Wednesday, 15 August 2018

Azzedine Alaïa the Couturier...

'I make clothes, women make fashion'-Azzedine Alaïa

Hello lovelies!

A few weeks ago on a weekend away in London, I was lucky enough to get the chance to visit the new and improved Design Museum to see Azzedine Alaïa: The Couturier.  Given how obsessed I am with fashion and couture, Alaïa is a designer that I knew very little about, so I was really intrigued to see his creations in the flesh and to have the opportunity to learn about him and share them with you lovely people!

Who was Azzedine Alaïa?

Born in Tunis, Tunisia in 1935, Azzedine Alaïa was a bit of a fashion rebel.  Ignoring the collections calendar, he stayed loyal to his true love of creating and upholding the traditions of Haute Couture.  He knew what he liked to design and refused to conform to trends in his work.  Studying at the School of Fine Arts in Tunis before moving to Paris to work briefly at Christian Dior during Yves Saint Laurent's tenure, it is clear to see where his love of couture began.  He deeply admired couturiers Madeline Vionnet, Cristóbal Balenciaga and Charles James and this was reflected in the fine finishing of his work.  Being a lover of figure and form, he was a purveyor of the aptly named 'second-skin dressing' and he was known for experimenting with stretch materials and leathers as a result.  His work meant he had nowhere to hide; he used a simple colour palette and quite often chose  black for his garments letting his talented craftsmanship do the talking.  He created beautiful garments for beautiful women, concentrating on elegance, sensuality and making women feel beautiful and empowered.  Alaïa sadly passed away in November 2017, but had a hand in the curation of this exhibition; his presence is felt throughout and his designs have certainly stood the test of time, blurring the lines between haute couture and ready-to-wear, he was an exceptional talent.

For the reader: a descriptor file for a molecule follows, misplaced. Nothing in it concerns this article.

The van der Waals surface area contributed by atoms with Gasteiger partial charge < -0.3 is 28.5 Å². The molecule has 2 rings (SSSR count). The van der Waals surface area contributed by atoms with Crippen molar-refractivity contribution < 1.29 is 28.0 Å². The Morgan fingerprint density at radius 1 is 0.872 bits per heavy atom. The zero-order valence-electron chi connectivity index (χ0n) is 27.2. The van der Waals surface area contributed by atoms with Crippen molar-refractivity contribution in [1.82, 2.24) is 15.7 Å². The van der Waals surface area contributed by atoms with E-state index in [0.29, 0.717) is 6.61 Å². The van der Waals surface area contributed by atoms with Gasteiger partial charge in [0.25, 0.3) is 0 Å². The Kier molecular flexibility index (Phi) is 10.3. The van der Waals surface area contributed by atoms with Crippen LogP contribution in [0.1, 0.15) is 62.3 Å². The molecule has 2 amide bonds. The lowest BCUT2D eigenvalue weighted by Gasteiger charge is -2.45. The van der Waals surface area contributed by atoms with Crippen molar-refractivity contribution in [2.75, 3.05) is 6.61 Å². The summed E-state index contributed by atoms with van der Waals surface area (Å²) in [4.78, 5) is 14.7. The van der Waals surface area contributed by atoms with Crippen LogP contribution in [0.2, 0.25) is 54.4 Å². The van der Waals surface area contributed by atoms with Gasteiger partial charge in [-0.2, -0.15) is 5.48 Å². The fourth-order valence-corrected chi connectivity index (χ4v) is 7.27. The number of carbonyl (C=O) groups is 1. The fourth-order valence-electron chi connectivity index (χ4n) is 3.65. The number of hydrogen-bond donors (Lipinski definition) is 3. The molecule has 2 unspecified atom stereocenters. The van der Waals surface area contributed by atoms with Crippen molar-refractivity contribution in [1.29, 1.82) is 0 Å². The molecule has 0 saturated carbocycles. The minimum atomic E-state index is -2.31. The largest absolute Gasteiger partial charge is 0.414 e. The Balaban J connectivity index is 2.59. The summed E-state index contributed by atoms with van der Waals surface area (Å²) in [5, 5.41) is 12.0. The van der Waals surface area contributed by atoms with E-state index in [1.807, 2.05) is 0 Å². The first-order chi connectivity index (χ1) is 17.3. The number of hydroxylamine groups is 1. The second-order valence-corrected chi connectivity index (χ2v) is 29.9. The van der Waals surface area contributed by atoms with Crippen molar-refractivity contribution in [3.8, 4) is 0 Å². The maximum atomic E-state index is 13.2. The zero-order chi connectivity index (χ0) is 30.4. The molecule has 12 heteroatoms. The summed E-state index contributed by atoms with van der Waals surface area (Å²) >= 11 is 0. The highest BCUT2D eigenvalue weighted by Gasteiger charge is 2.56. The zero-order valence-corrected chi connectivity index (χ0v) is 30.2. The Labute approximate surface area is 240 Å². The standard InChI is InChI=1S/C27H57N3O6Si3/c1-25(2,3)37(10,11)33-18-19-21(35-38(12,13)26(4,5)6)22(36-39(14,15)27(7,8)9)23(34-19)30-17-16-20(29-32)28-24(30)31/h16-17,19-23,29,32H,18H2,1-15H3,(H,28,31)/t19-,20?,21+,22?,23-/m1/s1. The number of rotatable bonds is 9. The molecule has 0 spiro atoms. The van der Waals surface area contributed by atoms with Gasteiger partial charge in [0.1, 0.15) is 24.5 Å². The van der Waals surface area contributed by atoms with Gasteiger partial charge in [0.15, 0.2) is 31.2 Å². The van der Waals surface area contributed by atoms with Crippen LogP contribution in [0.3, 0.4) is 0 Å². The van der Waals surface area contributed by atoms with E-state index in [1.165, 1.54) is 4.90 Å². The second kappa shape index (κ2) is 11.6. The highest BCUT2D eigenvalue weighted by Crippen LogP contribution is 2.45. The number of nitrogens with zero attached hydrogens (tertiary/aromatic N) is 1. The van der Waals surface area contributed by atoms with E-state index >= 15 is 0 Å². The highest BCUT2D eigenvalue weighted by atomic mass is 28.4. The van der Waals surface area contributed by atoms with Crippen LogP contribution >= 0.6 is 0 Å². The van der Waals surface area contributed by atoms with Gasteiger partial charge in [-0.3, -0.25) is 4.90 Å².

The exhibition was split up into sections, so I have arranged my photos accordingly to give a better feel for how it looked in the room, with a little bit of information about each section; enjoy!

Sculptural Tension

Alaïa's artistic education began when he trained as a sculptor in Tunis.  He manipulated fabrics in a way that most sculptors would manipulate clay or marble.  Working with his hands, he moulded his fabrics and often used unusual and difficult materials, such as metal and leather in his garments.

Decoration and Structure

Avoiding the preconceived rules of haute couture, Alaïa preferred to use materials that were patterned such as lace or broderie anglaise in his designs as opposed to the traditional use of applied decoration.  Lining his lace garments with dyed, flesh-coloured fabrics created an added illusion of nudity and sensuality.

Revolutionary Skins

I think the following quote from the exhibition guide really helps to sum up Alaïa's use of leather:

'Leather is a material I sometimes wanted to male more feminine, more delicate, more fragile.  I treated it in the same way as other haute couture fabrics.'

I absolutely adore the nude, neutral coloured leather dress from this collection-it is the epitome of femininity!  Alaïa used leather in many of his designs throughout his career, but in a way that challenged its usual connotations of rebellion or sex.  By working with the material alongside softer fabrics such as chiffon, he constantly challenged the boundaries of the material, thus presenting it in many unexpected forms.

Exploring Volume

Known more for his figure-hugging creations, you may initially find it rather unusual that Alaïa also enjoyed exploring volume.  Conveying both his respect of fashion history and the grandeur of costume, it is also clear in these pieces how much Alaïa respected the work of Balenciaga (visit my post on the Balenciaga exhibition, to see the strong connection between Balenciaga's work and the style of Alaïa's use of volume here)

Other places, other cultures